CPTR required curriculum

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CPTR required 16-credit curriculum:  The CPTR has a competency-based curriculum that requires 15 core and 1 or more elective credits.

MSCR 761 Introduction to Clinical and Translational Research [CTR] (2 credits)
The national mandate to enhance the quality and quantity of clinical research inspired the development of the MSCR program to help beginning investigators gain knowledge and facility with appropriate scientific methodology for clinical and translational research. This course is designed as an introduction to the range of skills needed to make the appropriate choices in designing and carrying out clinical studies.

CPTR 500 Fundamentals of Epidemiology (2 credits)
This course introduces the principles and methods of epidemiology; it also will include concepts and methods used for population-based research. Epidemiologic study designs and data collection methods are described as well as approaches to data analyses. The concepts of bias and confounding are explored with examples from the clinical epidemiology literature. 

MSCR 591 Community Engagement and Health Disparities in Clinical and Translational Research (1 credit)
Led by Emory University (EU) and Morehouse School of Medicine (MSM) faculty, this course is an introduction to the concepts, methods, and issues involved in community engaged research with communities. Special emphasis is given to social and behavioral science concepts and methods; principles and historical roots of community engagement; clinical and translational research partnerships, multidisciplinary research collaborations; ethical issues; and practical considerations in planning, implementing, evaluating, and disseminating community-engaged research. Case studies and course projects are shaped to accommodate students with diverse interests in health disparities, communities, and/or translational research. Students are assumed to have a general research and clinical background, but the course emphasizes research theory and concepts with a goal to encourage thoughtful and effective community-based research collaborations.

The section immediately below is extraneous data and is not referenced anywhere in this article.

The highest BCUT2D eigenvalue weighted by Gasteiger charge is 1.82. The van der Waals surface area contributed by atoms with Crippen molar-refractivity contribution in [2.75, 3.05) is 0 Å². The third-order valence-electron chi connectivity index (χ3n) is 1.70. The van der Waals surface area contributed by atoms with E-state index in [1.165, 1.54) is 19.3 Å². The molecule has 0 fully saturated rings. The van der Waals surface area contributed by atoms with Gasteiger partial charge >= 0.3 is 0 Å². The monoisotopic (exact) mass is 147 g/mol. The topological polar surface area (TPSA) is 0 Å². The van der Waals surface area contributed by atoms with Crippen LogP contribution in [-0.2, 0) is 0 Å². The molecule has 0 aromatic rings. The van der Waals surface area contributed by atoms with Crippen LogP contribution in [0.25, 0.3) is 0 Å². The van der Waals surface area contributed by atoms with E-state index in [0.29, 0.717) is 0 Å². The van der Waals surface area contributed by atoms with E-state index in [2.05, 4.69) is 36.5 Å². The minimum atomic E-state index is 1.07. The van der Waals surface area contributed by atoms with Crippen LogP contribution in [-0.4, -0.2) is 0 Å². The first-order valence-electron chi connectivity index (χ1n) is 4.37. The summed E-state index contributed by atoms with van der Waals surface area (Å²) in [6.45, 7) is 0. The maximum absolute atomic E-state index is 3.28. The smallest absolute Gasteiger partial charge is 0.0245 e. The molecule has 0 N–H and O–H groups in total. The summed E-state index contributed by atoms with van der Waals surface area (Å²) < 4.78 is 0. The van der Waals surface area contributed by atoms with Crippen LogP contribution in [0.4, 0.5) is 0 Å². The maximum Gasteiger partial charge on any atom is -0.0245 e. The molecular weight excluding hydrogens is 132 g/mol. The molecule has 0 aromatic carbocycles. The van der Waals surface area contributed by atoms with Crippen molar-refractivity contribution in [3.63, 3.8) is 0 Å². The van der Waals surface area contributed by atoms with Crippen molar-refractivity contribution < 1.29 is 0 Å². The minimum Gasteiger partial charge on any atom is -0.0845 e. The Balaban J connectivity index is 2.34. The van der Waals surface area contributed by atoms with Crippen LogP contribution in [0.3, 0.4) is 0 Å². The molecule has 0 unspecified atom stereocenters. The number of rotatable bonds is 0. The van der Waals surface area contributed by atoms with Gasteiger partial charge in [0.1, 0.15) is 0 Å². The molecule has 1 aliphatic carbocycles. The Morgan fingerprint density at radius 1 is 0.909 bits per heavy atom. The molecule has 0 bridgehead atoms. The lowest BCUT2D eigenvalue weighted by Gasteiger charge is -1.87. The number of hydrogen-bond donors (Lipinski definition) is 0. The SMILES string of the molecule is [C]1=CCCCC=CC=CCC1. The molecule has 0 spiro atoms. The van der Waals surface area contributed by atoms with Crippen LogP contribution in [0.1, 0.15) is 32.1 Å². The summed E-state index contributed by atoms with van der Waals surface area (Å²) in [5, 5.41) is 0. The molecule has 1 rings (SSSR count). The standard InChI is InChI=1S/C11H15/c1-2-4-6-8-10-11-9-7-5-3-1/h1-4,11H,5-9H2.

MSCR 595 Health Services Research (1 credit)
This course provides students with an understanding of the nature, methods, scope, magnitude, and impact of Health Services Research (HSR). Students gain a better appreciation for the importance and relevance of HSR in improving healthcare delivery as well as key tools employed in HSR and areas of funding. Classes are designed to demonstrate the broad scope and multi-disciplinary nature of HSR by providing lectures from experts on a wide variety of topics that also provide practical examples of HSR.

CPTR 501 Translation to Clinical Medicine (2 credits)
The Translation to Clinical Medicine course provides non-clinicians (e.g., PhD graduate students or those with a PhD degree) with a new set of experiences relevant to both their understanding of disease and their research interest(s). CPTR 501 illuminates the impact of high quality translational research on clinical outcomes of patients with disease and how discoveries can be translated from the laboratory to the bedside and into the community.  The course director is Vin Tangpricha, MD, PhD, Associate Professor of Medicine at Emory.  Dr. Tangpricha meets with each CPTR trainee upon enrollment into the program and designs a rotation plan based on individual training needs.  Trainees are linked with a funded physician-scientist working in their area of discipline who helps them navigate through the clinical enterprise (e.g., a trainee interested in neuroscience research may round with Neurology inpatient consult teams and observe outpatient clinic visits).  A series of didactic lectures on fundamentals of working with research subjects and a simulated informed consent process are also presented to the cohort.  Those with a clinical background (e.g., RN, MD or PharmD) may take an additional formal elective course in lieu of CPTR 501, or can fashion a personalized 2-credit elective experience that may include alternative mentored training related to clinical disorders relevant to their research needs, that may include, for example hands-on bench training (e.g. flow cytometry, genomics, transcriptionomics, epigenetics, proteomics and/or metabolomics).